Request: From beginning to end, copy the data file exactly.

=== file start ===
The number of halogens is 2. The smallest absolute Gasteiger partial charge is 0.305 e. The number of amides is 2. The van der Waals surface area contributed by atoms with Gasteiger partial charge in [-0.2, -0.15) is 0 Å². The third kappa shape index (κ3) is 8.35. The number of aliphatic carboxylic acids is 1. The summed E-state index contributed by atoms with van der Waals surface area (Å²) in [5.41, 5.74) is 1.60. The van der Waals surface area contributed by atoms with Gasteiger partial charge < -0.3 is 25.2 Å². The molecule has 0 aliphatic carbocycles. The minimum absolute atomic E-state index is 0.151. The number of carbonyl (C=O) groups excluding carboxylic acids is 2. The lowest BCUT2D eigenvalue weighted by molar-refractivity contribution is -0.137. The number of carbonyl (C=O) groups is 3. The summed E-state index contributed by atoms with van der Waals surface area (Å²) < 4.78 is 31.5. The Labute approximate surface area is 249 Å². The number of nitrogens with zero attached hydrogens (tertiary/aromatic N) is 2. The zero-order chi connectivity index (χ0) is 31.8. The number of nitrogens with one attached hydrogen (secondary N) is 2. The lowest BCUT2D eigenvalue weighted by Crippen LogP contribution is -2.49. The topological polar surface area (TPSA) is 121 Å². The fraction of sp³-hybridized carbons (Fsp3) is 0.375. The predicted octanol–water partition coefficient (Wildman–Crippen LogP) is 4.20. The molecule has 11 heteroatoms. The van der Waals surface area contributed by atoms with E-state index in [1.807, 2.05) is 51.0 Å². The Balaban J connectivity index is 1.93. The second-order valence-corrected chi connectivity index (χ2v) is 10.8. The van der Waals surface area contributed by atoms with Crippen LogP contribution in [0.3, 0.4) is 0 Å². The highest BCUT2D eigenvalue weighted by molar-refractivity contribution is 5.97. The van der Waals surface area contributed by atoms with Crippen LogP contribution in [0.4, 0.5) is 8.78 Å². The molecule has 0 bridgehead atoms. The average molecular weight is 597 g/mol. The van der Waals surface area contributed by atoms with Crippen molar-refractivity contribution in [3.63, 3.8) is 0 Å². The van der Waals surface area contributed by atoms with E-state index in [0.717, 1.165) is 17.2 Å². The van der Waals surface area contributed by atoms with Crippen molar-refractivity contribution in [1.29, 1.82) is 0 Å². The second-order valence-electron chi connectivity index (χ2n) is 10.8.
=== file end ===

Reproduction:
The number of halogens is 2. The smallest absolute Gasteiger partial charge is 0.305 e. The number of amides is 2. The van der Waals surface area contributed by atoms with Gasteiger partial charge in [-0.2, -0.15) is 0 Å². The third kappa shape index (κ3) is 8.35. The number of aliphatic carboxylic acids is 1. The summed E-state index contributed by atoms with van der Waals surface area (Å²) in [5.41, 5.74) is 1.60. The van der Waals surface area contributed by atoms with Gasteiger partial charge < -0.3 is 25.2 Å². The molecule has 0 aliphatic carbocycles. The minimum absolute atomic E-state index is 0.151. The number of carbonyl (C=O) groups excluding carboxylic acids is 2. The lowest BCUT2D eigenvalue weighted by molar-refractivity contribution is -0.137. The number of carbonyl (C=O) groups is 3. The summed E-state index contributed by atoms with van der Waals surface area (Å²) < 4.78 is 31.5. The Labute approximate surface area is 249 Å². The number of nitrogens with zero attached hydrogens (tertiary/aromatic N) is 2. The zero-order chi connectivity index (χ0) is 31.8. The number of nitrogens with one attached hydrogen (secondary N) is 2. The lowest BCUT2D eigenvalue weighted by Crippen LogP contribution is -2.49. The topological polar surface area (TPSA) is 121 Å². The fraction of sp³-hybridized carbons (Fsp3) is 0.375. The predicted octanol–water partition coefficient (Wildman–Crippen LogP) is 4.20. The molecule has 11 heteroatoms. The van der Waals surface area contributed by atoms with E-state index in [1.807, 2.05) is 51.0 Å². The Balaban J connectivity index is 1.93. The second-order valence-corrected chi connectivity index (χ2v) is 10.8. The van der Waals surface area contributed by atoms with Crippen LogP contribution in [0.3, 0.4) is 0 Å². The highest BCUT2D eigenvalue weighted by molar-refractivity contribution is 5.97. The van der Waals surface area contributed by atoms with Crippen LogP contribution in [0.4, 0.5) is 8.78 Å². The molecule has 0 bridgehead atoms. The average molecular weight is 597 g/mol. The van der Waals surface area contributed by atoms with Crippen molar-refractivity contribution in [3.63, 3.8) is 0 Å². The van der Waals surface area contributed by atoms with E-state index in [0.717, 1.165) is 17.2 Å². The van der Waals surface area contributed by atoms with Crippen molar-refractivity contribution in [1.29, 1.82) is 0 Å². The second-order valence-electron chi connectivity index (χ2n) is 10.8.